The prevalence of so-called fake news is far worse than we imagined even a few months ago. Just last week, Twitter admitted there were more than 50,000 Russian bots trying to confuse American voters ahead of the 2016 presidential election.
It isn’t just elections that should concern us, though. So argues Jonathon Morgan, the co-founder and CEO of New Knowledge, a two-and-a-half-year-old, Austin-based cybersecurity company that’s gathering up clients looking to fight online disinformation. (Worth noting: The 15-person outfit has also quietly gathered up $ 1.9 million in seed funding led by Moonshots Capital, with participation from Haystack, GGV Capital, Geekdom Fund, Capital Factory and Spitfire Ventures.)
We talked earlier this week with Morgan, a former digital content producer and State Department counterterrorism advisor, to learn more about his product, which is smartly using concerns about fake social media accounts and propaganda campaigns to work with brands eager to preserve their reputation. Our chat has been edited lightly for length and clarity.
TC: Tell us a little about your background.
TC: How did that experience lead to you focusing on tech that tries to understand how social media platforms are manipulated?
TC: When ISIS was employing techniques to jam conversations into social media, conversations that were elevated in the American press, we started trying to figure out how they were pushing their message. I did a little work for the Brookings Institution, which led to some work as a data science advisor to the State Department — developing counterterrorism strategies and understanding what public discourse looks like online and the difference between mainstream communication and what that looks like when it’s been hijacked.
TC: Now you’re pitching this service you’ve developed with your team to brands. Why?
JM: The same mechanics and tactics used by ISIS are now being used by much more sophisticated actors, from hostile governments to kids who are coordinating activity on the internet to undermine things they don’t like for cultural reasons. They’ll take Black Lives activists and immigration-focused conservatives and amplify their discord, for example. We’ve also seen alt-right supporters on 4chan undermine movie releases. These kinds of digital insurgencies are being used by a growing number of actors to manipulate the way that the public has conversations online.
We realized we could use the same ideas and tech to defend companies that are vulnerable to these attacks. Energy companies, financial institutions, other companies managing critical infrastructure — they’re all equally vulnerable. Election manipulation is just the canary in the coal mine when it comes to the degradation of our discourse.
TC: Yours is a SaaS product, I take it. How does it work?
JM: Yes, it’s enterprise software. Our tech analyzes conversations across multiple platforms — social media and otherwise — and looks for signs that it’s being tampered with, identifies who is doing the tampering and what messaging they are using to manipulate the conversation. With that information, our [customer] can decide how to respond. Sometimes it’s to work with the press. Sometimes it’s to work with social media companies to say, “These are disingenuous and even fraudulent.” We then work with the companies to remediate the threat.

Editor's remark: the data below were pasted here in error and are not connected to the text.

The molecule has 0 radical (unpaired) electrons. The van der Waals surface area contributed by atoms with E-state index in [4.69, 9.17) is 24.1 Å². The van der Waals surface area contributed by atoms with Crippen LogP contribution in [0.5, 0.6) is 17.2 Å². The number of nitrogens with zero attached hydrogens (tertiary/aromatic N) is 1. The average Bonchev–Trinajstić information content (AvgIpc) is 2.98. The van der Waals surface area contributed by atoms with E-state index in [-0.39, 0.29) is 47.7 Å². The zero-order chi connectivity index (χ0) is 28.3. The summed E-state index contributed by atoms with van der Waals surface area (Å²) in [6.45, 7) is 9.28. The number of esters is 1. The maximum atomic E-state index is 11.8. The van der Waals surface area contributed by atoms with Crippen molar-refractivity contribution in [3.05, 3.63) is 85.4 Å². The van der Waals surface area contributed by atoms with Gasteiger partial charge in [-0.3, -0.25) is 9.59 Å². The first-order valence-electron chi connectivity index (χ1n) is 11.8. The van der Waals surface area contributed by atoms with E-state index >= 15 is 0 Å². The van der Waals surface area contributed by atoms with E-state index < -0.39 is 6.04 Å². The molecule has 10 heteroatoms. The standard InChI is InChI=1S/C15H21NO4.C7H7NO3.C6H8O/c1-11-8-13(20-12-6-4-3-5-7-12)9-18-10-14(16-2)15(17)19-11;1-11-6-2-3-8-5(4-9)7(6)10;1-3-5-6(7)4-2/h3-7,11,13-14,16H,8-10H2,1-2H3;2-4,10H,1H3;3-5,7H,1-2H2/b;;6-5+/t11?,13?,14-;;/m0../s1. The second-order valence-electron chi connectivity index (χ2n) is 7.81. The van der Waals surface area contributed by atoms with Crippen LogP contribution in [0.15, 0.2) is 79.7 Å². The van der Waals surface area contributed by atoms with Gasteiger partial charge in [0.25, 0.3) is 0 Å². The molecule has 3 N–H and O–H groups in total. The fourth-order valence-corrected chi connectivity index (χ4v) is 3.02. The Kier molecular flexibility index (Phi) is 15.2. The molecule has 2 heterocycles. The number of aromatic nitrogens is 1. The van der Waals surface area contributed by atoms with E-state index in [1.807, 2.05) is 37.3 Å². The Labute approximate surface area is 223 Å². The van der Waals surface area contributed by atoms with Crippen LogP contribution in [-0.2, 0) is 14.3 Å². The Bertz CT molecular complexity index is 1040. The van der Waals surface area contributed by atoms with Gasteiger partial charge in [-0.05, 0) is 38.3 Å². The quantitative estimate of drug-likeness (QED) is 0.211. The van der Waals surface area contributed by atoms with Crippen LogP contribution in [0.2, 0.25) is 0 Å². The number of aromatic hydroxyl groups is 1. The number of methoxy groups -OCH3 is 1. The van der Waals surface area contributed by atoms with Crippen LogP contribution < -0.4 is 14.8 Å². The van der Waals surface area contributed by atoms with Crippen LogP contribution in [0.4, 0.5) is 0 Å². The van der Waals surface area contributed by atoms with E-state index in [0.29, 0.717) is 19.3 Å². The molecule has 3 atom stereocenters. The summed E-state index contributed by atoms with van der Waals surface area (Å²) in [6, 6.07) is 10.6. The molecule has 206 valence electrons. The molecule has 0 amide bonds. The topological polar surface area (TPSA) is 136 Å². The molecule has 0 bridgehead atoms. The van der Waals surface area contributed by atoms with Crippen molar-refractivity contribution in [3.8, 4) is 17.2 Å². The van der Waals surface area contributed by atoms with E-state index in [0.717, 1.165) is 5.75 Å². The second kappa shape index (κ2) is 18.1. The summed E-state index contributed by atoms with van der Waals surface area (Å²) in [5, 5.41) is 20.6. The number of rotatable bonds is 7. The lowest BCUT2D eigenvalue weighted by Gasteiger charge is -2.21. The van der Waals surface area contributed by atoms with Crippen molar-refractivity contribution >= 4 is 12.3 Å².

TC: Which social media companies are the most responsive to these attempted interventions?
JM: There’s a strong appetite for fixing the problem at all the media companies we talk with. Facebook and Google have addressed this publicly, but there’s action taking place between friends behind closed doors. A lot of individuals at these companies think there are problems that need to be solved, and they are amendable to [working with us].
The challenge for them is that I’m not sure they have a sense for who is responsible for [disinformation much of they time]. That’s why they’ve been slow to address the problem. We think we add value as a partner because we’re focused on this at a much smaller scale. Whereas Facebook is thinking about billions of users, we’re focused on tens of thousands of accounts and conversations, which is still a meaningful number and can impact public perception of a brand.
TC: Who are some of your customers?
JM: We [aren’t authorized to name them but] we sell to companies in the entertainment and energy and finance industries. We’ve also worked with public interest organizations, including the Alliance for Securing Democracy.
TC: What’s the sales process like? Are you looking for shifts in conversations, then reaching out to the companies impacted, or are companies finding you?
JM: Both. Either we discover something or we’ll be approached and do an initial threat assessment to understand the landscape and who might be targeting an organization and from there, [we’ll decide with the potential client] whether there’s value in them in engaging with us in an ongoing way.
TC: A lot of people have been talking this week about a New York Times piece that seemed to offer a glimmer of hope that blockchain platforms will move us beyond the internet as we know it today and away from the few large tech companies that also happen to be breeding grounds for disinformation. Is that the future or is “fake news” here to stay?
JM: Unfortunately, online disinformation is becoming increasingly sophisticated. Advances in AI mean that it will soon be possible to manufacture images, audio and even video at unprecedented scale. Automated accounts that seem almost human will be able to engage directly with millions of users, just like your real friends on Facebook, Twitter or the next social media platform.
New technologies like blockchain that give us robust ways to establish trust will be a part of the solution, if they’re not a magic bullet.